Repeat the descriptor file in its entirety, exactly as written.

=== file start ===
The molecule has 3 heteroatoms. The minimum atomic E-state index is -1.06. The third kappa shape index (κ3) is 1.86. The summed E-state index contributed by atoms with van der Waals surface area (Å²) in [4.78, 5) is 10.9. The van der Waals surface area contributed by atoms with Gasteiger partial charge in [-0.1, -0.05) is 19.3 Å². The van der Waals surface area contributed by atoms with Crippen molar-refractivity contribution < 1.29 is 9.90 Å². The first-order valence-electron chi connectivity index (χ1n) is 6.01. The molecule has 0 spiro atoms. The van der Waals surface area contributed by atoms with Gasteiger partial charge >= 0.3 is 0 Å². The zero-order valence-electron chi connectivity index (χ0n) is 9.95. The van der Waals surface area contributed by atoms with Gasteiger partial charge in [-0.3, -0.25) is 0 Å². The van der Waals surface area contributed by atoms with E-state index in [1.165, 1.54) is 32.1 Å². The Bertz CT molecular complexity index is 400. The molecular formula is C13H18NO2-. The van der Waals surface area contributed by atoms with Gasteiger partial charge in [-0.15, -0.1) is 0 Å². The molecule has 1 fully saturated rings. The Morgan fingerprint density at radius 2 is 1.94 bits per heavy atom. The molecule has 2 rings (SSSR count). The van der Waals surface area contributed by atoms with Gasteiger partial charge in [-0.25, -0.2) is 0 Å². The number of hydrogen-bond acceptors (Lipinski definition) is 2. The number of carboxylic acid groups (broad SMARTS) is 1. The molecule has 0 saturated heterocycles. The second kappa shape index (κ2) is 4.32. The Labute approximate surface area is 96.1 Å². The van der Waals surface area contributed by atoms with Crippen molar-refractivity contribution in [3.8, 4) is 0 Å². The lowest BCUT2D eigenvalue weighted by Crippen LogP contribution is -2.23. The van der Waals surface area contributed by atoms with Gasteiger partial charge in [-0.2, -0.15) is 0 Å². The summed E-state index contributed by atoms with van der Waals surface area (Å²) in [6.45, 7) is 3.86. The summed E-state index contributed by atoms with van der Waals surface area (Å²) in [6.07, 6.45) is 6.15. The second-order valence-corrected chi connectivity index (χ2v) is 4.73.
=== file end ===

The molecule has 3 heteroatoms. The minimum atomic E-state index is -1.06. The third kappa shape index (κ3) is 1.86. The summed E-state index contributed by atoms with van der Waals surface area (Å²) in [4.78, 5) is 10.9. The van der Waals surface area contributed by atoms with Gasteiger partial charge in [-0.1, -0.05) is 19.3 Å². The van der Waals surface area contributed by atoms with Crippen molar-refractivity contribution < 1.29 is 9.90 Å². The first-order valence-electron chi connectivity index (χ1n) is 6.01. The molecule has 0 spiro atoms. The van der Waals surface area contributed by atoms with Gasteiger partial charge >= 0.3 is 0 Å². The zero-order valence-electron chi connectivity index (χ0n) is 9.95. The van der Waals surface area contributed by atoms with Gasteiger partial charge in [-0.3, -0.25) is 0 Å². The van der Waals surface area contributed by atoms with E-state index in [1.165, 1.54) is 32.1 Å². The Bertz CT molecular complexity index is 400. The molecular formula is C13H18NO2-. The van der Waals surface area contributed by atoms with Gasteiger partial charge in [-0.15, -0.1) is 0 Å². The molecule has 1 fully saturated rings. The Morgan fingerprint density at radius 2 is 1.94 bits per heavy atom. The molecule has 2 rings (SSSR count). The van der Waals surface area contributed by atoms with Gasteiger partial charge in [-0.25, -0.2) is 0 Å². The number of hydrogen-bond acceptors (Lipinski definition) is 2. The number of carboxylic acid groups (broad SMARTS) is 1. The molecule has 0 saturated heterocycles. The second kappa shape index (κ2) is 4.32. The Labute approximate surface area is 96.1 Å². The van der Waals surface area contributed by atoms with Crippen molar-refractivity contribution in [3.8, 4) is 0 Å². The lowest BCUT2D eigenvalue weighted by Crippen LogP contribution is -2.23. The van der Waals surface area contributed by atoms with Gasteiger partial charge in [-0.2, -0.15) is 0 Å². The summed E-state index contributed by atoms with van der Waals surface area (Å²) in [6.45, 7) is 3.86. The summed E-state index contributed by atoms with van der Waals surface area (Å²) in [6.07, 6.45) is 6.15. The second-order valence-corrected chi connectivity index (χ2v) is 4.73.